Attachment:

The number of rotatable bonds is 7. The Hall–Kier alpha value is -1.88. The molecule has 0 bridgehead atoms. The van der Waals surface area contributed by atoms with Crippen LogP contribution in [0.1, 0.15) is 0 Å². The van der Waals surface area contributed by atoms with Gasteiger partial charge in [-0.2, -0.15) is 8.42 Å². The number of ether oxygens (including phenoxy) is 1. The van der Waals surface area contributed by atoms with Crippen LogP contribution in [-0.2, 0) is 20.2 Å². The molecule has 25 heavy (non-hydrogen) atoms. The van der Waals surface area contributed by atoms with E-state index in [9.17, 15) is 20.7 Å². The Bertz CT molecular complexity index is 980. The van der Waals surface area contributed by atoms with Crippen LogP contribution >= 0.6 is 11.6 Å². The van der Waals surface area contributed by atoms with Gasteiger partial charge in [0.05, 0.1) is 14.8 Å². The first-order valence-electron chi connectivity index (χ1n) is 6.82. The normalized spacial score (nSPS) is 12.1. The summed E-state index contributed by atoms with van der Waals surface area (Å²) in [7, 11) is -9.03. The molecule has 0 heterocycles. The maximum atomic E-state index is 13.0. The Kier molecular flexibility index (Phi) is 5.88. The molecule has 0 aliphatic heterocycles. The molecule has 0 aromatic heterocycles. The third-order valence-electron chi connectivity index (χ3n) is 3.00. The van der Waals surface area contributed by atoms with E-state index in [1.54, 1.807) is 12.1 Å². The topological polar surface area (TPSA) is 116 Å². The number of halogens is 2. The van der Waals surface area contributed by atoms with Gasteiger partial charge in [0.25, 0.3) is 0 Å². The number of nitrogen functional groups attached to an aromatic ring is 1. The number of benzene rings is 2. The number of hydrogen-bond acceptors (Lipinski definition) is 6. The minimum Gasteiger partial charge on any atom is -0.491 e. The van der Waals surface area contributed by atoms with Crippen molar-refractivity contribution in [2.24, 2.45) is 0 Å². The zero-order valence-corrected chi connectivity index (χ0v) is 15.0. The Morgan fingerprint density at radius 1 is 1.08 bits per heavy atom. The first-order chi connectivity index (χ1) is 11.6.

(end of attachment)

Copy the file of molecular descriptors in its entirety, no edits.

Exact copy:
The number of rotatable bonds is 7. The Hall–Kier alpha value is -1.88. The molecule has 0 bridgehead atoms. The van der Waals surface area contributed by atoms with Crippen LogP contribution in [0.1, 0.15) is 0 Å². The van der Waals surface area contributed by atoms with Gasteiger partial charge in [-0.2, -0.15) is 8.42 Å². The number of ether oxygens (including phenoxy) is 1. The van der Waals surface area contributed by atoms with Crippen LogP contribution in [-0.2, 0) is 20.2 Å². The molecule has 25 heavy (non-hydrogen) atoms. The van der Waals surface area contributed by atoms with E-state index in [9.17, 15) is 20.7 Å². The Bertz CT molecular complexity index is 980. The van der Waals surface area contributed by atoms with Crippen LogP contribution >= 0.6 is 11.6 Å². The van der Waals surface area contributed by atoms with Gasteiger partial charge in [0.05, 0.1) is 14.8 Å². The first-order valence-electron chi connectivity index (χ1n) is 6.82. The normalized spacial score (nSPS) is 12.1. The summed E-state index contributed by atoms with van der Waals surface area (Å²) in [7, 11) is -9.03. The molecule has 0 heterocycles. The maximum atomic E-state index is 13.0. The Kier molecular flexibility index (Phi) is 5.88. The molecule has 0 aliphatic heterocycles. The molecule has 0 aromatic heterocycles. The third-order valence-electron chi connectivity index (χ3n) is 3.00. The van der Waals surface area contributed by atoms with E-state index in [1.54, 1.807) is 12.1 Å². The topological polar surface area (TPSA) is 116 Å². The number of halogens is 2. The van der Waals surface area contributed by atoms with Gasteiger partial charge in [0.25, 0.3) is 0 Å². The number of nitrogen functional groups attached to an aromatic ring is 1. The number of benzene rings is 2. The number of hydrogen-bond acceptors (Lipinski definition) is 6. The minimum Gasteiger partial charge on any atom is -0.491 e. The van der Waals surface area contributed by atoms with Crippen molar-refractivity contribution in [2.24, 2.45) is 0 Å². The zero-order valence-corrected chi connectivity index (χ0v) is 15.0. The Morgan fingerprint density at radius 1 is 1.08 bits per heavy atom. The first-order chi connectivity index (χ1) is 11.6.